The National Republican Senatorial Committee launched a controversial attack on March 8 against Democratic Rep. Tammy Duckworth of Illinois who is running against Republican Sen. Mark Kirk of Illinois.
NRSC tweeted: "Tammy Duckworth has a sad record of not standing up for our veterans."
Duckworth is a double amputee who lost both legs and partial use of one arm after her helicopter was shot down during the Iraq War in 2004, notes NBC News. She received the Purple Heart for her service.
Duckworth's campaign spokesman Matt McGrath responded by saying: "Tasteless and dishonest, just like everything else to do with Mark Kirk's flailing campaign. Tammy has made fighting for Veterans her life's work, and will continue to so in the Senate."
NRSC removed the tweet, but did not apologize.
NRSC spokeswoman Andrea Bozek said in an email to CNN: "It would be great if reporters would pay as much attention to a deleted tweet as they should to Tammy Duckworth being sued by VA whistleblowers for ignoring claims of mistreatment and corruption."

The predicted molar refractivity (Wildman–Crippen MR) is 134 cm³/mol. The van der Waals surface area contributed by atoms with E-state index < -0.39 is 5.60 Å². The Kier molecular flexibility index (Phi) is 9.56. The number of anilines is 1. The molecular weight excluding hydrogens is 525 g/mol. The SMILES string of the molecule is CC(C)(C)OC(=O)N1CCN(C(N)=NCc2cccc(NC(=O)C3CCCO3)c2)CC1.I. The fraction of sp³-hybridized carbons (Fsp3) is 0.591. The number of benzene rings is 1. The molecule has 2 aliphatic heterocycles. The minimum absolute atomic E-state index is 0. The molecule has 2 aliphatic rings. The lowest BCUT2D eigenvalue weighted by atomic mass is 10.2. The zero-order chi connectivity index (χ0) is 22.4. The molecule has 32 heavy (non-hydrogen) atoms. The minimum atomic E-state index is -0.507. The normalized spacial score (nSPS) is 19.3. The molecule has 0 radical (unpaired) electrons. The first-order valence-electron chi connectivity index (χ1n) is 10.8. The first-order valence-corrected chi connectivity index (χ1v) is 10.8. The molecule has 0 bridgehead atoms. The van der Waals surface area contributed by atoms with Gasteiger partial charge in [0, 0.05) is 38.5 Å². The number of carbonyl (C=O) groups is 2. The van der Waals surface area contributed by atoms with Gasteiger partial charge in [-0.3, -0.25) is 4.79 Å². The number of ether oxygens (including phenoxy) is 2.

According to the Chicago Tribune, the "whistleblower" lawsuit that Bozek referred to is a lawsuit by two employees who were terminated from an Illinois veterans home. At the time of their firings, Duckworth was head of the Illinois Department of Veterans Affairs.
In 2008, the lawsuit was thrown out of court by a federal judge who deemed it a "garden variety workplace case." The lawsuit was filed in a state court, but was tossed out a second time. The lawsuit has been refiled a third time and a trial is scheduled in April. The Illinois attorney general is defending Duckworth.
Christine Butler and Denise Goins are claiming in their lawsuit that their complaints about their supervisor were ignored, and that they were subsequently fired. Butler got her job back after meeting with Duckworth, but Goins says Duckworth told her: "[D]o your job and keep your mouth shut."